Have you ever read about TV ratings? Almost every person that watches TV has heard of the ratings produced by the Nielsen Media Research group. These statistics shape how we watch TV and decide whether or not shows are renewed for more episodes in the future.

But, how does Nielsen handle longer programs? How do they track the Super Bowl? Can they really tell how many people were tuned in for the entire event? Or who stopped watching at halftime after the commercials were finished? This particular type of tracking could let advertisers know when they want their commercials to air. And for the network broadcasting the event, it could help them figure out how much to charge during the busiest viewing times.

You might be interested to know that Nielsen tracks their programs in 15-minute increments. They can tell who was tuned in for a particular quarter-hour segment over the course of multiple hours. Nielsen has learned that monitoring the components of a TV show helps them understand the analytics behind the entire program. Understanding microtrends helps them give their customers the most complete picture possible.

Now, let's extend this type of analysis to the applications that we use. In the old days, it was easy to figure out what we needed to monitor. There were one or two servers that ran each application. If we kept an eye on those devices, we could reliably predict the performance of the software and the happiness of the users. Life was simple.

Enter virtualization. Once we started virtualizing the servers that we used to rely on for applications, we gained the ability to move those applications around. Instead of an inoperable server causing our application to be offline, we could move that application to a different system and keep it running. As virtual machines matured, we could increase performance and reliability. We could also make applications run across data centers to provide increased capabilities across geographic locations.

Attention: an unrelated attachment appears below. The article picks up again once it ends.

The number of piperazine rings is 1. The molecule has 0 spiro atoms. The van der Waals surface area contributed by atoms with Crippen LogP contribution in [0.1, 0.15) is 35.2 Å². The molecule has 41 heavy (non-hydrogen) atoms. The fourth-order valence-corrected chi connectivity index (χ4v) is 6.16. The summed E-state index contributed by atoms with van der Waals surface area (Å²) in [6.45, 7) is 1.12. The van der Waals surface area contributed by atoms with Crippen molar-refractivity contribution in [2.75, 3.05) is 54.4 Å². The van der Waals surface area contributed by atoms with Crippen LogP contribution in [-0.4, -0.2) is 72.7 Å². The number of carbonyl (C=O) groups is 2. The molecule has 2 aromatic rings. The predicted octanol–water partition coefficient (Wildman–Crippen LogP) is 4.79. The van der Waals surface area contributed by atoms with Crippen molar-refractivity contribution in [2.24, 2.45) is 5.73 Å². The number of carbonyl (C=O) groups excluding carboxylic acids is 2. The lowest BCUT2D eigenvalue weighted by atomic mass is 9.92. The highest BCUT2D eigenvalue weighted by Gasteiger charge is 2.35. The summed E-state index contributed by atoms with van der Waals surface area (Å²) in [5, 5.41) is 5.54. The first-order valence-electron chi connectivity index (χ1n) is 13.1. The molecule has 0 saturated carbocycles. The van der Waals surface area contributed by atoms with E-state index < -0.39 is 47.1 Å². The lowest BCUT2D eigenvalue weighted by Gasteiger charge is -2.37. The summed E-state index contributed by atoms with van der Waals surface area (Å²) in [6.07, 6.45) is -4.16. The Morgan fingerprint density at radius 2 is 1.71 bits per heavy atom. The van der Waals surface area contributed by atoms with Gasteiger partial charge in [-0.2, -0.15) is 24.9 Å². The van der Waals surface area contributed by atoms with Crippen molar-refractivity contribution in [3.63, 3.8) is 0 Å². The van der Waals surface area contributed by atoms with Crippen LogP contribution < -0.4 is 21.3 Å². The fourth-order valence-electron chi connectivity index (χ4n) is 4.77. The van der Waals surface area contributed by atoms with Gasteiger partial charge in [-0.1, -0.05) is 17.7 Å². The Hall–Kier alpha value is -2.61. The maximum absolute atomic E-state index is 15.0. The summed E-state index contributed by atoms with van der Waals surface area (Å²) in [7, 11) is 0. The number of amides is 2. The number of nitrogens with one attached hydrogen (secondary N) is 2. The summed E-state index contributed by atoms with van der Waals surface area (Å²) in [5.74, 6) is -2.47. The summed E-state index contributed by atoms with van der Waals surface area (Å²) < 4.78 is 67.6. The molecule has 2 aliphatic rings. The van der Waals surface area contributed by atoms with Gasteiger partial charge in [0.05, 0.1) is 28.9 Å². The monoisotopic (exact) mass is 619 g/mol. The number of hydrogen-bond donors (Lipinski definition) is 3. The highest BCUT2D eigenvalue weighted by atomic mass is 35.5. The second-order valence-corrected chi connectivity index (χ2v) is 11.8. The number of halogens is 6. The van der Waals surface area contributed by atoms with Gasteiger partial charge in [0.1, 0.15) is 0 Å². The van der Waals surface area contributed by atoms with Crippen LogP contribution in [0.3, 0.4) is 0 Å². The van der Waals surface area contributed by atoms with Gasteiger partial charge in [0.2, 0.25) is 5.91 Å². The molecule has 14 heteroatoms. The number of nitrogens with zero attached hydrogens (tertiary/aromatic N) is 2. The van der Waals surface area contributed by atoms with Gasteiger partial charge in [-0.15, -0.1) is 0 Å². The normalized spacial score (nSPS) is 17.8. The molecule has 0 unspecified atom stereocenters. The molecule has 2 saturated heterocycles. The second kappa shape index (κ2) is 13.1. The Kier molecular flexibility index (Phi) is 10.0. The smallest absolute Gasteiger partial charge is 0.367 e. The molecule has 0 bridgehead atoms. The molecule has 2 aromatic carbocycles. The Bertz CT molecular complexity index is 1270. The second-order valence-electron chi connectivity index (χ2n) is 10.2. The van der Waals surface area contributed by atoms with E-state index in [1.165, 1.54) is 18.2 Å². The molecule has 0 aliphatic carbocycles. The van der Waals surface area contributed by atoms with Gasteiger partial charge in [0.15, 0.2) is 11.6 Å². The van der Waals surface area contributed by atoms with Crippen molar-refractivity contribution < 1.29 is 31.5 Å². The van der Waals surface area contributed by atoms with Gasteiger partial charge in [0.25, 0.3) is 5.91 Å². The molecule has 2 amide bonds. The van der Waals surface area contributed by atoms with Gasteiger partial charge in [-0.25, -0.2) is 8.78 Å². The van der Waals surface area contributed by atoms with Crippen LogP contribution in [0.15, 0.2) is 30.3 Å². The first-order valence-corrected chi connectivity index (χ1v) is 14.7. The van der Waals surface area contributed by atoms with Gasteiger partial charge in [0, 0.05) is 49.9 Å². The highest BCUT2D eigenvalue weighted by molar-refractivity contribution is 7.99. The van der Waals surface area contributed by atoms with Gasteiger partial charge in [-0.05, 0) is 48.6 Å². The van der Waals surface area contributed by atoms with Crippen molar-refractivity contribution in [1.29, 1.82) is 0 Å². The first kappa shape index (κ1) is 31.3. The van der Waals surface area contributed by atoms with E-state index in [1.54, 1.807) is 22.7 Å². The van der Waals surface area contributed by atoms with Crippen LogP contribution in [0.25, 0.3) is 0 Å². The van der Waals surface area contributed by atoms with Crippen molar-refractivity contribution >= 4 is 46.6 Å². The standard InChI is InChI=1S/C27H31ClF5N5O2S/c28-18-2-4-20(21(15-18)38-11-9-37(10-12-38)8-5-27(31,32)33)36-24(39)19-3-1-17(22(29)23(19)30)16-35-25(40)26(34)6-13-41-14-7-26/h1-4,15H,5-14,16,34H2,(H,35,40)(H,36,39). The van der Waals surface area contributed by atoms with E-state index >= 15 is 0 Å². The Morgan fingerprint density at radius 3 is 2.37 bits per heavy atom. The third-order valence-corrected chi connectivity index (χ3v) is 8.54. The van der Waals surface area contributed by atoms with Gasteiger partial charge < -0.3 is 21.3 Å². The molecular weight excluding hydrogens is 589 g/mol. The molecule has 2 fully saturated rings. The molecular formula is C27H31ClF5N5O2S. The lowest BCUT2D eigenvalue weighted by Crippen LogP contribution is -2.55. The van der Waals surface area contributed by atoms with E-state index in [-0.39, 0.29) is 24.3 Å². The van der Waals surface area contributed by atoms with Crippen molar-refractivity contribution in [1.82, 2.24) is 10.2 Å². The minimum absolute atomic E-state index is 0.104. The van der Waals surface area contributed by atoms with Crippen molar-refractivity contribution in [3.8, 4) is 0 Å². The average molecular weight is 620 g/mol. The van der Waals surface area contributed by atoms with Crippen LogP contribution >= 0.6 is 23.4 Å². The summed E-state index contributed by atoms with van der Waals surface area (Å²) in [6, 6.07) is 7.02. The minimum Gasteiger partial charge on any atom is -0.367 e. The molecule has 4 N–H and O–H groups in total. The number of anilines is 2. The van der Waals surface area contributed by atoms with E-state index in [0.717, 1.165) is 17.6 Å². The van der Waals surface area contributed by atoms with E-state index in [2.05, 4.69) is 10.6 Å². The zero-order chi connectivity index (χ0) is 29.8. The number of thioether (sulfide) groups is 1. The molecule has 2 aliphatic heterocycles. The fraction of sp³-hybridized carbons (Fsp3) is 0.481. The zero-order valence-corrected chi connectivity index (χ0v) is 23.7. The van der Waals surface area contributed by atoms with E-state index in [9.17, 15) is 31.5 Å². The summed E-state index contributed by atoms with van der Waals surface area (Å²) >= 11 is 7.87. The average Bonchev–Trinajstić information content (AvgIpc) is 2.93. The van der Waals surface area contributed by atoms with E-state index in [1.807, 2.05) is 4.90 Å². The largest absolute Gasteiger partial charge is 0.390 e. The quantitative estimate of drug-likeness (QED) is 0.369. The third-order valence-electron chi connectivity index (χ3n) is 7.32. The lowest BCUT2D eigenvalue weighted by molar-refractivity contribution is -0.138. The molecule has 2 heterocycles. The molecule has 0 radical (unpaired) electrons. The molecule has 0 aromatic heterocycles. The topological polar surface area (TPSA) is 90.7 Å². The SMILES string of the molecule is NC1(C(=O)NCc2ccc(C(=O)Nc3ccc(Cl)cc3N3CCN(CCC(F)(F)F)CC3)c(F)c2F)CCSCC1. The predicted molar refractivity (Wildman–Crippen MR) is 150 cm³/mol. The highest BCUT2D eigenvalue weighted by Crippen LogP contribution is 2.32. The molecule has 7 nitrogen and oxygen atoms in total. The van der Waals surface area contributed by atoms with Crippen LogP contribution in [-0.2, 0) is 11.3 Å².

This all leads to the cloud. Now, virtual machines could be moved hither and yon and didn't need to be located on-prem. Instead, we just needed to create new virtual machines to stand up an application. But, even if the hardware was no longer located in our data center, we still needed to monitor what we were doing. If we couldn't monitor the hardware components, we still needed to monitor the virtual machines.

This is where our Nielsen example comes back into play. Nielsen knows how important it is to monitor the components of our infrastructure. So too must we keep an eye on the underlying components of our infrastructure. With virtual machines becoming the key components of our applications today, we must have an idea of how they are being maintained to understand how our applications are performing.

What if the component virtual machines are sitting on opposite sides of a relatively slow link? What if the database tier is in Oregon while the front-end for the application is in Virginia? Would it cause an issue if the replication between virtual machines on the back-end failed for some reason due to misconfiguration and we didn't catch it until they got out of sync? There are a multitude of things we can think about that might keep us up at night figuring out how to monitor virtual machines.

Now, amplify that mess even further with containers. The new vogue is to spin up Docker or Kubernetes containers to provide short-lived services. If you think monitoring component virtual machines is hard today, just wait until those constructs have a short life and are destroyed as fast as they are created. Now, problems can disappear before they're even found. And then they get repeated over and over again.

The key is to monitor both the application and the infrastructure constructs. But it also requires a shift in thinking. You can't just rely on SNMP to save the day yet again. You have to do the research to figure out how best to monitor not only the application software but the way it is contained in your cloud provider or data center. If you don't know what to look for, you might miss the pieces that could be critical to figuring out what's broken or, worse yet, what's causing performance issues without actually causing things to break.